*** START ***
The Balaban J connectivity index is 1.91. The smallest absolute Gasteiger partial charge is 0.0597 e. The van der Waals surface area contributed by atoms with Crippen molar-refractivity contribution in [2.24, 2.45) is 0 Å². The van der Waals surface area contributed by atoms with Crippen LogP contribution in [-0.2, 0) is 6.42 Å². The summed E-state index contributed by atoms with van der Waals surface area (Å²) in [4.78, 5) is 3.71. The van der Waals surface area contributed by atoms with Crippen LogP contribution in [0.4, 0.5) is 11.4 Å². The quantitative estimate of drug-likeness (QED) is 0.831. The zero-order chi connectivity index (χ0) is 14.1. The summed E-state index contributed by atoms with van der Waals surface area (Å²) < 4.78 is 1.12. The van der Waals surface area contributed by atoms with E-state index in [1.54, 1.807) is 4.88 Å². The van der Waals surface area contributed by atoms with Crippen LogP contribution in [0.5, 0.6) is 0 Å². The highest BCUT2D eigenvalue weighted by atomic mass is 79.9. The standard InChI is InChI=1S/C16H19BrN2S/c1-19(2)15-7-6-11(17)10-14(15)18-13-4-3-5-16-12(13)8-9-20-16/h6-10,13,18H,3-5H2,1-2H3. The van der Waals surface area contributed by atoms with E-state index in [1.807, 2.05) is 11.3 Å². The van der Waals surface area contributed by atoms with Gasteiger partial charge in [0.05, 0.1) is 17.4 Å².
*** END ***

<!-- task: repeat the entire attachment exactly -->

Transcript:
The Balaban J connectivity index is 1.91. The smallest absolute Gasteiger partial charge is 0.0597 e. The van der Waals surface area contributed by atoms with Crippen molar-refractivity contribution in [2.24, 2.45) is 0 Å². The van der Waals surface area contributed by atoms with Crippen LogP contribution in [-0.2, 0) is 6.42 Å². The summed E-state index contributed by atoms with van der Waals surface area (Å²) in [4.78, 5) is 3.71. The van der Waals surface area contributed by atoms with Crippen LogP contribution in [0.4, 0.5) is 11.4 Å². The quantitative estimate of drug-likeness (QED) is 0.831. The zero-order chi connectivity index (χ0) is 14.1. The summed E-state index contributed by atoms with van der Waals surface area (Å²) < 4.78 is 1.12. The van der Waals surface area contributed by atoms with E-state index in [1.54, 1.807) is 4.88 Å². The van der Waals surface area contributed by atoms with Crippen LogP contribution in [0.5, 0.6) is 0 Å². The highest BCUT2D eigenvalue weighted by atomic mass is 79.9. The standard InChI is InChI=1S/C16H19BrN2S/c1-19(2)15-7-6-11(17)10-14(15)18-13-4-3-5-16-12(13)8-9-20-16/h6-10,13,18H,3-5H2,1-2H3. The van der Waals surface area contributed by atoms with E-state index in [1.807, 2.05) is 11.3 Å². The van der Waals surface area contributed by atoms with Gasteiger partial charge in [0.05, 0.1) is 17.4 Å².